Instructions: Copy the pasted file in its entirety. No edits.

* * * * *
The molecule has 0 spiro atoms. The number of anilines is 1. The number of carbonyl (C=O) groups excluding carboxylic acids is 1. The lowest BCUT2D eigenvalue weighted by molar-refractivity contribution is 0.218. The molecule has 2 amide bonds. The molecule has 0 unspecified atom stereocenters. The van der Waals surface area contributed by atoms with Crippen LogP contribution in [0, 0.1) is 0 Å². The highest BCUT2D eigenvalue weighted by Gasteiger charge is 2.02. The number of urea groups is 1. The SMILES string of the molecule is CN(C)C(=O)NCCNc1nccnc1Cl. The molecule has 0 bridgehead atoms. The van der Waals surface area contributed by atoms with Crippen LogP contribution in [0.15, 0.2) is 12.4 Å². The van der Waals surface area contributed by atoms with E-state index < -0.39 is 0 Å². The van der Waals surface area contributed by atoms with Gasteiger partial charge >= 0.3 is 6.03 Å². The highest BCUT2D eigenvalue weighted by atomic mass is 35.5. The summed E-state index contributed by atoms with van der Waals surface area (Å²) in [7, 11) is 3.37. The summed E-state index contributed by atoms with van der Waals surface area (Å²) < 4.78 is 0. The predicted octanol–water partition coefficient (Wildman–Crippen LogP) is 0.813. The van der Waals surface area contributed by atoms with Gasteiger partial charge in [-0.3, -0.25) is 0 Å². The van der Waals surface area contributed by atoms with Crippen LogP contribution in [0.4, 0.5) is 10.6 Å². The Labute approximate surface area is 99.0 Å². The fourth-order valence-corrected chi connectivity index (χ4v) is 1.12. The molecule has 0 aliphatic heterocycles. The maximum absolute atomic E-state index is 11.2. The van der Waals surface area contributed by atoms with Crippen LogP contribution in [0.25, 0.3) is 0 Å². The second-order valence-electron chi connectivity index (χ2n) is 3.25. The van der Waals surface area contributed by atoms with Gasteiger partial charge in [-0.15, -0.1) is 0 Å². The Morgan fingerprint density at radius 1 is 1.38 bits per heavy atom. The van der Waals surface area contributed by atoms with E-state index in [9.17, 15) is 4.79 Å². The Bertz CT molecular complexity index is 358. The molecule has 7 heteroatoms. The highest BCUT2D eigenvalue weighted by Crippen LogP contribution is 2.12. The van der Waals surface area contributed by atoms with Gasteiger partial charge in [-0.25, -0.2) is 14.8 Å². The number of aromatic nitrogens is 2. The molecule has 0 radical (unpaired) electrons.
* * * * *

The molecule has 0 spiro atoms. The number of anilines is 1. The number of carbonyl (C=O) groups excluding carboxylic acids is 1. The lowest BCUT2D eigenvalue weighted by molar-refractivity contribution is 0.218. The molecule has 2 amide bonds. The molecule has 0 unspecified atom stereocenters. The van der Waals surface area contributed by atoms with Crippen LogP contribution in [0, 0.1) is 0 Å². The highest BCUT2D eigenvalue weighted by Gasteiger charge is 2.02. The number of urea groups is 1. The SMILES string of the molecule is CN(C)C(=O)NCCNc1nccnc1Cl. The molecule has 0 bridgehead atoms. The van der Waals surface area contributed by atoms with Crippen LogP contribution in [0.15, 0.2) is 12.4 Å². The van der Waals surface area contributed by atoms with E-state index < -0.39 is 0 Å². The van der Waals surface area contributed by atoms with Gasteiger partial charge >= 0.3 is 6.03 Å². The highest BCUT2D eigenvalue weighted by atomic mass is 35.5. The summed E-state index contributed by atoms with van der Waals surface area (Å²) in [7, 11) is 3.37. The summed E-state index contributed by atoms with van der Waals surface area (Å²) < 4.78 is 0. The predicted octanol–water partition coefficient (Wildman–Crippen LogP) is 0.813. The van der Waals surface area contributed by atoms with Gasteiger partial charge in [-0.3, -0.25) is 0 Å². The van der Waals surface area contributed by atoms with Crippen LogP contribution in [0.4, 0.5) is 10.6 Å². The Labute approximate surface area is 99.0 Å². The fourth-order valence-corrected chi connectivity index (χ4v) is 1.12. The molecule has 0 aliphatic heterocycles. The maximum absolute atomic E-state index is 11.2. The van der Waals surface area contributed by atoms with Crippen LogP contribution in [0.25, 0.3) is 0 Å². The second-order valence-electron chi connectivity index (χ2n) is 3.25. The van der Waals surface area contributed by atoms with Gasteiger partial charge in [-0.15, -0.1) is 0 Å². The Morgan fingerprint density at radius 1 is 1.38 bits per heavy atom. The van der Waals surface area contributed by atoms with E-state index in [9.17, 15) is 4.79 Å². The Bertz CT molecular complexity index is 358. The molecule has 7 heteroatoms. The highest BCUT2D eigenvalue weighted by Crippen LogP contribution is 2.12. The van der Waals surface area contributed by atoms with Gasteiger partial charge in [-0.25, -0.2) is 14.8 Å². The number of aromatic nitrogens is 2. The molecule has 0 radical (unpaired) electrons.